While every Clubber has a responsibility to look after him or herself, it is essential for club venues to be switched on to safety for good nights out to stay that way.
If you are concerned about the safety of a club venue your ﬁrst call should be to the local Licensing Authority. Glasgow: 0141 227 5165; Edinburgh: 0131 529 4208.
Independent drugs advice and leaﬂets can be obtained from Crew 2000, 32 Cockburn Street, Edinburgh, EH1 lPB, 0131 220 3404. Enhance in Glasgow can also give advice: 0141 420 6777. The Government's National Drugs Helpline is 0800 77 66 00.
A hard day’s night
The next time you shimmy onto a dance floor, spare a thought for the club promoters who made it all possible, writes Jim Byers.
aturday night: you’ve bought some new clothes, got glammed up, had a few drinks, and the butterflies in your stomach are going mental. The minute you walk into a club, the evening kicks off properly.
Rarely do you think about what goes on behind the scenes, about the peOple who make your night special, the people for whom clubbing is much more than a night out — it’s a job. Meet the promoters.
‘Running a club is a full-time occupation.’ explains Maggie, one half of the promotion and DJing team behind Scotland’s biggest and busiest weekly gay night. .loy. ‘We start organising the club first thing on a Monday morning. We’ve got to do everything from buying new records and getting new flyers designed and printed, to organising the next guest DJs and meeting with the club owners. Then. we’ve got to check that the door staff are doing their job properly, as well as sorting out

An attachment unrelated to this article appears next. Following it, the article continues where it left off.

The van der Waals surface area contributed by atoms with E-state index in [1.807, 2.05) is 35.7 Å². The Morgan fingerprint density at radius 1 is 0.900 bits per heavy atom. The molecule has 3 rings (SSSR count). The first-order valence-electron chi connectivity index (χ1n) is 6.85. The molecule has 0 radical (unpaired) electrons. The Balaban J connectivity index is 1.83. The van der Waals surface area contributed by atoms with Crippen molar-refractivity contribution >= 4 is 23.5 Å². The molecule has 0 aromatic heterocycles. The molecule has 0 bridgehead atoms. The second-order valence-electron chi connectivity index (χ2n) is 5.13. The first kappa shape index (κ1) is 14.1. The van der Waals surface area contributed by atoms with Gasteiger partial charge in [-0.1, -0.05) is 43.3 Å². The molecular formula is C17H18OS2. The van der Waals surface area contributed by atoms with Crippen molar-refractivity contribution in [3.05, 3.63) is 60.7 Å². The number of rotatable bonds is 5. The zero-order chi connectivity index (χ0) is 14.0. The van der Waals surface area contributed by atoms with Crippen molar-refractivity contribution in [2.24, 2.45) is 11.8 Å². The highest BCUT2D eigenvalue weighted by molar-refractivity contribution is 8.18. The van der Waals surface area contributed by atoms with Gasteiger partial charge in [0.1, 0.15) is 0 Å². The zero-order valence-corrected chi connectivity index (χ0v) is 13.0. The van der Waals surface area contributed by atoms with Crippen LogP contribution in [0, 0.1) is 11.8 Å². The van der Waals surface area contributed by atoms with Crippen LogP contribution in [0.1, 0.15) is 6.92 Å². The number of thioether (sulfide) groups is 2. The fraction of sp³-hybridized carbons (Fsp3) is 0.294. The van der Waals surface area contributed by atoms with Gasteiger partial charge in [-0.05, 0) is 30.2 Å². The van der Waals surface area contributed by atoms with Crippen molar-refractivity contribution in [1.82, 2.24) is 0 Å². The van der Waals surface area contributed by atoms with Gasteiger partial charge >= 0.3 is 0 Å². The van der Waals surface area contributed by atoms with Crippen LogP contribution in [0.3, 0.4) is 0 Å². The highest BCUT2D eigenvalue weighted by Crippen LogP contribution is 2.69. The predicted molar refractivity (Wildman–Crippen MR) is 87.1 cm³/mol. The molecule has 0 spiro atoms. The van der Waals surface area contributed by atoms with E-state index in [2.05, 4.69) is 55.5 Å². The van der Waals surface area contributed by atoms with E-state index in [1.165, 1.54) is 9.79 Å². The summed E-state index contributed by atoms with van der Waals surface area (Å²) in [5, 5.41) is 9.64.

the lights and the sound system.’
Maggie and Alan. the other half of the Edinburgh team. also. stand on the door alongside security. making sure the right people get in and the wrong ones don’t. All this before they’ve even thought about DJing. Who said it was easy?
Adam Foster promotes Yip Yap, one of Edinburgh’s most successful and longest- running garage nights, at La Belle Angele. ‘One of the biggest difficulties we've faced is preconceived ideas about what promoters do,’ he says. ‘People think we’re drug dealers or totally disorganised. either that, or they expect us to be totally loaded. It’s very difficult to establish a good working relationship and run a club like a proper business when club owners don’t take you seriously.’
Getting the picture? Bob Orr, whose Edinburgh Sunday night sensation Taste has been in three venues since it was launched sixteen months ago, reckons running a club is
like renting a flat. ‘Co-operation is the key,’ he says. ‘There’s got to be a good relationship between the promoter and the venue owner. like you’d get between a tenant and a landlord. You’ve got to be able to work hand-in-hand to make sure that the public get what they pay for.’
So if you’re thinking of running a club and making a fast buck, think carefully. It’s a serious business.
See The List '3 guide to club venues, page I 9.
The List 15 Dec 1995-” Jan 199617